Executive Coaching Articles

Improve Communication When Times Are Bad

Even though there are many articles on leadership communication, this one discusses the six tips on how to improve communication when times are bad.

They say any sailor can navigate on calm seas. It’s when the waves are the roughest, when the boat is in peril, that a captain’s skills are truly tested. The same is true with business leaders.

The longer any recession or economic downturn continues, the greater the need for leaders to be engaged and to find new and better ways to communicate with their employees. When navigating their companies through difficult economic times, smart executives are placing a priority on communicating with their customers, employees and shareowners. Employee communication is a two-way street. Don’t just talk—ask questions and listen to the answers. Start with an employee retention survey. Find out who’s thinking of leaving and why. Find out who wants to stay and what will motivate them to do that.

Being proactive not only will earn the trust and confidence of these key audiences, it will pay off on the bottom line, too.

A recent study found that companies that communicated effectively over the past five years achieved a 47 percent higher total return than those companies that didn’t. According to Rosalind Watson, a communication consultant with Towers Watson, if you invested $100 in a company that emphasized communication, your nest egg would now be worth $130. Meanwhile, your stock in a poor communicating company would be worth just $83.

That’s a pretty hefty return on investment, considering it costs very little to provide open, honest, timely communication. So what are some ways to communicate effectively when times are bad? Articles on leadership communication, like this one, show what leading edge executives are doing to communicate when times are bad.

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  1. Provide a candid assessment of the current situation. Give an honest status report on the overall health of the organization. Outline the major problems or challenges.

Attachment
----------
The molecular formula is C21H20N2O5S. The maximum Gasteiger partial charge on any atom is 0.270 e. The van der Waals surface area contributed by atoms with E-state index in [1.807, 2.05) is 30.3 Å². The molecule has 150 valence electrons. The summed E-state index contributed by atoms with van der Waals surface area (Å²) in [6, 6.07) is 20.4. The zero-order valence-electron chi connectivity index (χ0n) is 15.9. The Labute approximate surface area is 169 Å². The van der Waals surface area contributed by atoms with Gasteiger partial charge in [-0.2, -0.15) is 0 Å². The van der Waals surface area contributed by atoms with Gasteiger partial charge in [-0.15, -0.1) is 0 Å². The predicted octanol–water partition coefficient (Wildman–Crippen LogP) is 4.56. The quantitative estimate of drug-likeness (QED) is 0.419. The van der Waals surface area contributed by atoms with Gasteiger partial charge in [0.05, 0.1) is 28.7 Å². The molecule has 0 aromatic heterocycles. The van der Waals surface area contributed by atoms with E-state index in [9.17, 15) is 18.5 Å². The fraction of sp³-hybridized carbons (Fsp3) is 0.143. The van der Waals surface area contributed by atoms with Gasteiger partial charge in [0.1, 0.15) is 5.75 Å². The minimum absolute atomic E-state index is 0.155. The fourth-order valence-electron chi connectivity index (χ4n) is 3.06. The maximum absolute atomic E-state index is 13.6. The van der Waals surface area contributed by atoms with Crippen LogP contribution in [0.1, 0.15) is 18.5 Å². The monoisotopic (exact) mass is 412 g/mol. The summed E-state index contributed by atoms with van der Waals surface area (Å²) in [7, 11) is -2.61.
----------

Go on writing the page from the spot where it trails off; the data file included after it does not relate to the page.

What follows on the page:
2. Focus on the steps you are taking to overcome these challenges. Most employees want to know why the management is doing the things they are doing; so, the more informed employees are, the less worried they become.
  3. Communicate as much as is necessary so employees feel informed. You want your team to be informed. You want them to feel comfortable coming to you during this time, so it’s important for you to encourage communication about the recession and how it is affecting them.
  4. Appreciate the effort and hard work your employees are doing daily. Your employees need to know you care, that you appreciate their work and understand their concerns. The more appreciation they feel, the more inspired they can be in the work they do. Make sure you appreciate people one-on-one so it’s customized specifically to that person.
  5. Provide them with hope. Discuss why this year should be better than last year, even though it may still be a difficult year for the company. Although the company’s recovery may be slow, progress is being made in the recovery process—and that’s positive news!
  6. Use as many communication channels as possible. As leaders, your focus should be on face-to-face communication. Get out of the corner office. Make the human connection, look employees in the eye, and answer their questions. In other words, be there for them. As former Secretary of State and Army General Colin Powell once said, “The day soldiers stop bringing you their problems is the day you have stopped leading them. They have either lost confidence that you can help them or concluded that you do not care. Either case is a failure of leadership.”

Difficult times call for difficult conversations. As you peruse these articles on leadership communication, you can gain valuable insight on how to lead your employees confidently through difficult times. For one-on-one advice from the country’s leading career coach, contact Garfinkle Executive Coaching. Our executive consulting service provides custom coaching that is tailored to you and your business.

Call 510-339-3201 to stop relying on articles on leadership communication and get the personalized advice you need to make your company better today!